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Website Content Updates

Frequently Asked Questions

Content Updates

The College of The Albemarle (COA) marketing team relies on each department to notify us when their respective web pages require content updates.

Visit our Help Desk and submit a support ticket using the “Marketing” > “Website Request” category type at least five days before you need the changes completed. Requests emailed directly to the Web Content Manager won’t be addressed without a ticket submission. After submission, please monitor your email for updates.
To see recently updated PDF files, clear your browser’s cache (browsing history).

How to Clear the Cache

Note: To help protect your privacy and keep your device running quicker (especially if you’re using a shared or public computer), it’s important to regularly clear the cache.

  1. Select the Chrome menu in the upper right corner
  2. Select “History”
  3. Click “Clear browsing data”
  1. Click the “hamburger” menu and choose “Options”
  2. Select the “Privacy & Security” panel
  3. In the “Cookies and Site Data” section, click “Clear Data”
Internet Explorer™
  1. Select the “Tools” button, point to “Safety” and then select “Delete browsing history”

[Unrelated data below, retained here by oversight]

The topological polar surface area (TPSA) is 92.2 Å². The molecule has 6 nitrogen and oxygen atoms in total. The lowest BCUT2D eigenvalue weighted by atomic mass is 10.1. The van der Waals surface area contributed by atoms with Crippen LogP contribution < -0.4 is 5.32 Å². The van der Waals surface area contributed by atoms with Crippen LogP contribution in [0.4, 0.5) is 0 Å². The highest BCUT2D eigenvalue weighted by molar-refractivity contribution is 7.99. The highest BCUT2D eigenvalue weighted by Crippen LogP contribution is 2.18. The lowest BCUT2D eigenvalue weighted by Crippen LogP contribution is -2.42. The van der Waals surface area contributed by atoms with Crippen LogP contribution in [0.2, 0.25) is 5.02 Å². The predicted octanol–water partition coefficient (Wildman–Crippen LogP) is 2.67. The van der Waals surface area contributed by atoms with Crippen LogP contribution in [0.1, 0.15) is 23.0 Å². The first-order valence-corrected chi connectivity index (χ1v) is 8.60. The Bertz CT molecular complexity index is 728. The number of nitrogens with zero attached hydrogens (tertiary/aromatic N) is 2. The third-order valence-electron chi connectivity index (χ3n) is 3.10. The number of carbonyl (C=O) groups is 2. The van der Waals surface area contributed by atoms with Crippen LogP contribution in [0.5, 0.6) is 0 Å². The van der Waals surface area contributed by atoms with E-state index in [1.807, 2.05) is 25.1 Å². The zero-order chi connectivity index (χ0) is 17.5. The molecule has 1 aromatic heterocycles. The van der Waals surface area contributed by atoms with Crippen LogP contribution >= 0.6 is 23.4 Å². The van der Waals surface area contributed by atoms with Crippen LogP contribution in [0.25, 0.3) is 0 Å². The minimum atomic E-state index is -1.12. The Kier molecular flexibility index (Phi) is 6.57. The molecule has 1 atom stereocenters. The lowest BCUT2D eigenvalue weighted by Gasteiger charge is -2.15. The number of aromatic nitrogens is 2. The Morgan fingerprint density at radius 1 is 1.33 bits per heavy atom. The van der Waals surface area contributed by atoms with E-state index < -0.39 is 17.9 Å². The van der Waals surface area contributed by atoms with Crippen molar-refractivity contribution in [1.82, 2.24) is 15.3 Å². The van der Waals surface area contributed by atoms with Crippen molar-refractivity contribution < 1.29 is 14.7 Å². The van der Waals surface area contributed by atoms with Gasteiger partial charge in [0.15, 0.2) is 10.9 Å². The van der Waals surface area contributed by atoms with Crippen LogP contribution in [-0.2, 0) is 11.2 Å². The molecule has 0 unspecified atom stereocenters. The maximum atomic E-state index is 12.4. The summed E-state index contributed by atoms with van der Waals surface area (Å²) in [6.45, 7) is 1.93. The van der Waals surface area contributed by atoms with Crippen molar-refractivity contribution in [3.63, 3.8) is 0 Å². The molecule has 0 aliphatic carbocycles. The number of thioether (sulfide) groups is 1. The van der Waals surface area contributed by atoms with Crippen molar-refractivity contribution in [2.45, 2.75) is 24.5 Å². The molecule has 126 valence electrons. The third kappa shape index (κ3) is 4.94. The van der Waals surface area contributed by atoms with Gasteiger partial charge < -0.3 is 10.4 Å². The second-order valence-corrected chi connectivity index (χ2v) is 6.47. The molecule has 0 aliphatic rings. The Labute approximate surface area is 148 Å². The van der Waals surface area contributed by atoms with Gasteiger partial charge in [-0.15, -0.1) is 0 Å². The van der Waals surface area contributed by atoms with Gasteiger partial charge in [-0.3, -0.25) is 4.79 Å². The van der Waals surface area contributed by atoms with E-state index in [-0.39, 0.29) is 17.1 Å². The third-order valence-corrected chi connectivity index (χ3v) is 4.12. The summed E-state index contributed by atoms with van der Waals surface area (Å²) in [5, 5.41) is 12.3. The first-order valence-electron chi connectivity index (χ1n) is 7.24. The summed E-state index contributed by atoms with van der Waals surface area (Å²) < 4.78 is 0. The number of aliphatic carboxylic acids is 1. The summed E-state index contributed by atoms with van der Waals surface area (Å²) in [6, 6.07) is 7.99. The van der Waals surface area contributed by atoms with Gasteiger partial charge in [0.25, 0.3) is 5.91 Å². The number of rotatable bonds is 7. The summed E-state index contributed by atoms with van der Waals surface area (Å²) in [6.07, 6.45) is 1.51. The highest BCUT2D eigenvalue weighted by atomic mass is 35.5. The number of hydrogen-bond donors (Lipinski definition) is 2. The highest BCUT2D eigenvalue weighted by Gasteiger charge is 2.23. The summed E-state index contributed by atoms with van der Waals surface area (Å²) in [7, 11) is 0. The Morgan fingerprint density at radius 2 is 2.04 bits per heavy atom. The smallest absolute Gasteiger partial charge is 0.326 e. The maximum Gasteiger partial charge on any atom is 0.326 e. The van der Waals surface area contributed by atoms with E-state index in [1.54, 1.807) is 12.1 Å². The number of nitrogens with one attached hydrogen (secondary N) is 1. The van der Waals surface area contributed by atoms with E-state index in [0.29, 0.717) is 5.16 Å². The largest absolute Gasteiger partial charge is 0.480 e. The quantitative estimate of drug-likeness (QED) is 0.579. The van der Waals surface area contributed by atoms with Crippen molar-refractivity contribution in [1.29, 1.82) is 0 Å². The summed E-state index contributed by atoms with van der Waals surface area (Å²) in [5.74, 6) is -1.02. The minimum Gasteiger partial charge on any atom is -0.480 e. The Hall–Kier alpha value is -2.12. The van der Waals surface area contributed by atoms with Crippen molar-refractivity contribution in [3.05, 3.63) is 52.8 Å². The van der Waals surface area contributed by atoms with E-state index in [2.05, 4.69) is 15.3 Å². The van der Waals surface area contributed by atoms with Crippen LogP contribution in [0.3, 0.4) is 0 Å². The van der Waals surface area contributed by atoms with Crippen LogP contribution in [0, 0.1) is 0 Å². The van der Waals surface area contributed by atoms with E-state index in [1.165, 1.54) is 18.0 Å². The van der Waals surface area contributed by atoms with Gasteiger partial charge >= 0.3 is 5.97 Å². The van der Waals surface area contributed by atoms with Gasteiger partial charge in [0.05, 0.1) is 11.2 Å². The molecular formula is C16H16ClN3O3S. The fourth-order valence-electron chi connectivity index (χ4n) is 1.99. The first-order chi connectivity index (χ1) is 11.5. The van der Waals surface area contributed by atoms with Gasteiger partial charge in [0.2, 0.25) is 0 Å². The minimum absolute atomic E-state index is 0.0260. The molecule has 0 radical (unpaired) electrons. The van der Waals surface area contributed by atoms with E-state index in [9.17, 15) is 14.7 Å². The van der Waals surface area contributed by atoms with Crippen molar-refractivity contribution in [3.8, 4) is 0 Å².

2. Select “Delete”

The alternative solution is to perform a hard reload on the PDF file page.

Revisions and additions to the school directory must be approved and submitted by our Human Resources department. Contact Colleen Woolard at
Updates to curriculum guides must be approved by Renee Shannon. Contact Renee at
The federal government requires college websites to adhere to level AA accessibility as defined by Section 508 of the Rehabilitation Act, which means we aren’t allowed to publish logos, photos or graphics that contain text because screen readers can’t interpret the message. In some cases, we might agree to embed posters submitted in an accessible PDF file format.

For details about website accessibility standards, read our statement.

No. COA is required to comply with Section 508 of the Rehabilitation Act, therefore, our PDF files must be accessible. Scanned documents are “flat” like a JPG and cannot be interpreted by screen readers and text-to-speech technologies. To test a PDF file for accessibility, you’ll be able to copy the text to your clipboard.

If you submit a PDF file containing a scan, you’ll be asked to convert the content into text. One option is to use Optical Character Recognition (OCR) software.